How big is a rural or northern community in Canada? Quite big, according to the architects of Canada’s Rural and Northern Immigration Pilot Program, who recently provided details on community boundaries for the new five-year pilot, through which thousands of newcomers are expected to settle in Canada over the coming years.
For example, the community of Brandon, Manitoba has been selected for participation in the pilot, giving Brandon the opportunity to identify and welcome newcomers with a local job offer who fulfil other community- and program-specific criteria, outlined below. However, it’s not just the bright lights of downtown Brandon that may be in line to welcome newcomers – it turns out that communities in Manitoba within 55 km of downtown Brandon will also be eligible to receive newcomers under the Rural and Northern Immigration Pilot.
Four other communities have the boundaries set at between a 25 km and 45 km radius, while the remaining participating communities will follow pre-existing government boundaries.
These generous community boundary markings are good news for potential applicants, as it opens up their potential employment and settlement options beyond the downtown areas.
Moreover, a couple of communities are already accepting applications from workers hoping to immigrate to one of Canada’s rural or northern communities under the Rural and Northern Immigration Pilot. These include Sault Ste. Marie, Ontario, Altona/Rhineland, Manitoba, and Brandon, Manitoba.
Candidates who are interested in applying must make sure that they meet the federal requirements for the program, plus the requirements set out by each community. This includes an eligible job offer from an employer in one of the participating communities.
It is expected that other communities will open to applicants in the near future, as outlined in the table below.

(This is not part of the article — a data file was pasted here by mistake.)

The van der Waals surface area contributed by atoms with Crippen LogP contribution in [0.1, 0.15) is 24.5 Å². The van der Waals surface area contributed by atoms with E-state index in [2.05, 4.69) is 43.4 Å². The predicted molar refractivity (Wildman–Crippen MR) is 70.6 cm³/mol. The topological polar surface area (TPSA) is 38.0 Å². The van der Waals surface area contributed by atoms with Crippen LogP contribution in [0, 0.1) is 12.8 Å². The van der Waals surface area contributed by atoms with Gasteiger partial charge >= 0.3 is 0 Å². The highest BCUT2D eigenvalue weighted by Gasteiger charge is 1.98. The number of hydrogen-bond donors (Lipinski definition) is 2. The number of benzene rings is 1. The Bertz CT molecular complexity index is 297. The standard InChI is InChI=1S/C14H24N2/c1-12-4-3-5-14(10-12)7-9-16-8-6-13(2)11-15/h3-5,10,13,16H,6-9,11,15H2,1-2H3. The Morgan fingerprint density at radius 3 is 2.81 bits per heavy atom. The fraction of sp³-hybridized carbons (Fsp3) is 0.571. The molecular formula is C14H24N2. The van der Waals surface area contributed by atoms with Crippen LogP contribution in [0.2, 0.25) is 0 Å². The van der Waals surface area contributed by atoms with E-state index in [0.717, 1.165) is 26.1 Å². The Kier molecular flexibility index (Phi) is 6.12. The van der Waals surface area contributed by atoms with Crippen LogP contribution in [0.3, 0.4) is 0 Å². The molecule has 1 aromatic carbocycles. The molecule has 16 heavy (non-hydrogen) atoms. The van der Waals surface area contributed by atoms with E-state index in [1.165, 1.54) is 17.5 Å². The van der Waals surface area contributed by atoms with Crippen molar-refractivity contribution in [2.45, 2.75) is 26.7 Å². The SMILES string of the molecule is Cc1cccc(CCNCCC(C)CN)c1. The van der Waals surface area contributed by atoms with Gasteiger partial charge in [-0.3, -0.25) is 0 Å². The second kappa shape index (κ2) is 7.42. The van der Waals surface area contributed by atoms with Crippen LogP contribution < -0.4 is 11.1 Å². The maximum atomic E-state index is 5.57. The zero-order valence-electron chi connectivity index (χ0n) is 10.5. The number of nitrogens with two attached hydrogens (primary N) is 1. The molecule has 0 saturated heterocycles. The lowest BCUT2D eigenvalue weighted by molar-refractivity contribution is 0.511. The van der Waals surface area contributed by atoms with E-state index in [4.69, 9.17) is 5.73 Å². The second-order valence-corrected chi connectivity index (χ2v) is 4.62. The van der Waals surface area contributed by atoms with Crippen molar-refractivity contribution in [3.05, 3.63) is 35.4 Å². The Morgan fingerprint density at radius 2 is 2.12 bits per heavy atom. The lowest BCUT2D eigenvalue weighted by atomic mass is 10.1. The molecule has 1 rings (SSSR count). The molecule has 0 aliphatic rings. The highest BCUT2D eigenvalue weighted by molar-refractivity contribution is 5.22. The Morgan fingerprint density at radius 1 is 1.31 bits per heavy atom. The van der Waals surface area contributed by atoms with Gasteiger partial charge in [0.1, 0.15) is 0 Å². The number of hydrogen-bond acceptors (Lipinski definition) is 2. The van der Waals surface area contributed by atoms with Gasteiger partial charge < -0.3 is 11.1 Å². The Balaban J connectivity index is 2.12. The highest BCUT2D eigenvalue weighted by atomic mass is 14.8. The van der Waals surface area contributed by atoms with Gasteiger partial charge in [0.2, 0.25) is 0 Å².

Which communities are participating?
Eleven rural and northern communities across four Canadian provinces have been selected as part of the new Rural and Northern Immigration Pilot. These communities, some of which already have populations of more than 100,000, will be able to invite newcomers to make these communities their new homes.
The Rural and Northern Immigration Pilot was announced in January 2019 as a Canadian immigration initiative to address the labour market needs of smaller communities
As the Canadian population ages and the birth rate declines, rural Canada’s workforce has seen a significant decrease in available workers. The Rural and Northern Immigration Pilot will help attract people that are needed to drive economic growth in these communities. The new Rural and Northern Immigration Pilot is a five-year initiative aimed at testing community-driven approaches to address the labour market needs of smaller communities. Moreover, it is a potential alternative Canadian immigration option for people who have struggled so for to immigration through other pathways, such as Express Entry.
Rural and Northern Pilot communities
See the interactive map below to see the locations of these communities. Click on any of the pins to learn more about a specific community.